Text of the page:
Abstract

The idea of what constitutes rationality has always been central to moral philosophy as well as to modern social science and economics; regardless of the fact that its meaning has also greatly changed during the last five hundred years. While for Aristotle and his followers, full rationality implied not only effective deliberation of means towards any given end, but also that such end had to be rationally selected with the guidance of reason or “practical wisdom”, since the age of Thomas Hobbes and David Humes, the concept of rationality has been reduced to one of seeking the best means to any particular end, wise or unwise. In the process, reason was relegated to mere “reckoning”, of adding and subtracting according to arithmetic rules. The good was simply what was desired, motivated by a physiological appetite for survival or otherwise. As could have been expected, such mechanical mode of reasoning readily provided the rudiments of contemporary computational theories of action, in particular game theory (see Cudd, 1993).

Details

Humanomics, vol. 10 no. 4
Type: Research Article
ISSN: 0828-8666

Article
Publication date: 1 April 2014

Shih Yung Chou, Bo Han and Xiaohu Zhang

– This study aims to investigate a subordinate's perception of supervisor-subordinate guanxi and its impact on the subordinate's work-related outcomes.

Abstract

Purpose

This study aims to investigate a subordinate's perception of supervisor-subordinate guanxi and its impact on the subordinate's work-related outcomes.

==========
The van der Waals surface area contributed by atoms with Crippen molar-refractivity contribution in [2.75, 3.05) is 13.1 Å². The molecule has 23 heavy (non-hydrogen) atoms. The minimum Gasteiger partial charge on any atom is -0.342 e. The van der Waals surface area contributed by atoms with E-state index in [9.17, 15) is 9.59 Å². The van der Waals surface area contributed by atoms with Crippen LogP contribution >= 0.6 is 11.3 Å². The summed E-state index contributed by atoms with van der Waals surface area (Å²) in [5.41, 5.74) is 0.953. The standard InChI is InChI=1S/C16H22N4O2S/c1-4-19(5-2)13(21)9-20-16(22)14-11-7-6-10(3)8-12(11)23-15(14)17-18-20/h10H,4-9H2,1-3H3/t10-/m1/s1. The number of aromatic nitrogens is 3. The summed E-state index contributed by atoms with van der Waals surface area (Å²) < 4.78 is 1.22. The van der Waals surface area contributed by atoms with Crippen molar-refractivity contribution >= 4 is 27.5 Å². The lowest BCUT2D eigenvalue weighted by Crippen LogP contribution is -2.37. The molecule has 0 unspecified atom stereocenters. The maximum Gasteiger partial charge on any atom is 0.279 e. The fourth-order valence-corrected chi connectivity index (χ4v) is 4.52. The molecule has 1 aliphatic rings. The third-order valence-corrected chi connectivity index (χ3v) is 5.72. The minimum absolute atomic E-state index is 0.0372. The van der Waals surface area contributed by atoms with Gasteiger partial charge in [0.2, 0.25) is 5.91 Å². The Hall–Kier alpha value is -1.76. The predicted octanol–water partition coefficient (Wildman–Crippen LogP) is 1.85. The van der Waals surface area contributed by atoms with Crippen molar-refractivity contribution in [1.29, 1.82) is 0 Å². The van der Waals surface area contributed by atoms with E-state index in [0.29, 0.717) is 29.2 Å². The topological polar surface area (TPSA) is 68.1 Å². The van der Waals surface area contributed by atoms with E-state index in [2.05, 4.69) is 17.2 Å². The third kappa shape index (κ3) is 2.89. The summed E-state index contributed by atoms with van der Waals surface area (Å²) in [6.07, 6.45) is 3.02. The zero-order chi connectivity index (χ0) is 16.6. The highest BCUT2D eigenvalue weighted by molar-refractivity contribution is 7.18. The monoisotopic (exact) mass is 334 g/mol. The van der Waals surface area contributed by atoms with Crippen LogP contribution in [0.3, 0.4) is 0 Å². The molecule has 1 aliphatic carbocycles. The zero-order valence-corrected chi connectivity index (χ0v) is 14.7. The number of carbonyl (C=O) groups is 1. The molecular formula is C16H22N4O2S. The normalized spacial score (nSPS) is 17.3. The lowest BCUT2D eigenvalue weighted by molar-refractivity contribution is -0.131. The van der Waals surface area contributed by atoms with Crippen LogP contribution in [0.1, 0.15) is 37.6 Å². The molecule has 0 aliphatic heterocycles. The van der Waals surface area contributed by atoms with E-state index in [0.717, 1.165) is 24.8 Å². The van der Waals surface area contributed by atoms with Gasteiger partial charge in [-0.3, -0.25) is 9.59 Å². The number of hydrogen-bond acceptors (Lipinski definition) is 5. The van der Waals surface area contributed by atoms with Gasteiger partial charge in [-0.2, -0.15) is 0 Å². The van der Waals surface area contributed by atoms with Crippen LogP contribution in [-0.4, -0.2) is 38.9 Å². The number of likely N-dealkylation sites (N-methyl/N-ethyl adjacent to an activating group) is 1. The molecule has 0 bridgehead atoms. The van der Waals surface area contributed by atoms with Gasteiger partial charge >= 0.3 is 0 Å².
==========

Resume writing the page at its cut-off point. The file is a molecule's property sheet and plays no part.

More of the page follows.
Design/methodology/approach

This study draws upon relevant literature and develops a theoretical framework that investigates the relationships among a subordinate's perceived supervisor-subordinate guanxi, loyalty to supervisor, challenge-oriented organizational citizenship behaviour (OCB), affiliation-oriented OCB, job security perception, and task performance.

Findings

This study suggests first, subordinate-supervisor guanxi will have a positive impact on a subordinate's loyalty to supervisor. Second, subordinate-supervisor guanxi will negatively affect a subordinate's challenge-oriented OCB, but will positively affect a subordinate's affiliation-oriented OCB. Third, a subordinate's loyalty to supervisor will negatively influence his or her challenge-oriented OCB, but will positively influence his or her affiliation-oriented OCB. Fourth, challenge-oriented OCB will negatively affect job security perception, whereas affiliation-oriented OCB will positively affect job security perception. Finally, job security perception will positively influence task performance.

Research limitations/implications

This study has several limitations. First, it does not consider the role of personality traits in determining work-related behaviours. Second, it only considers a one-to-one guanxi relationship. Thus, the results of this study could be different when a supervisor has one-to-many guanxi relationships.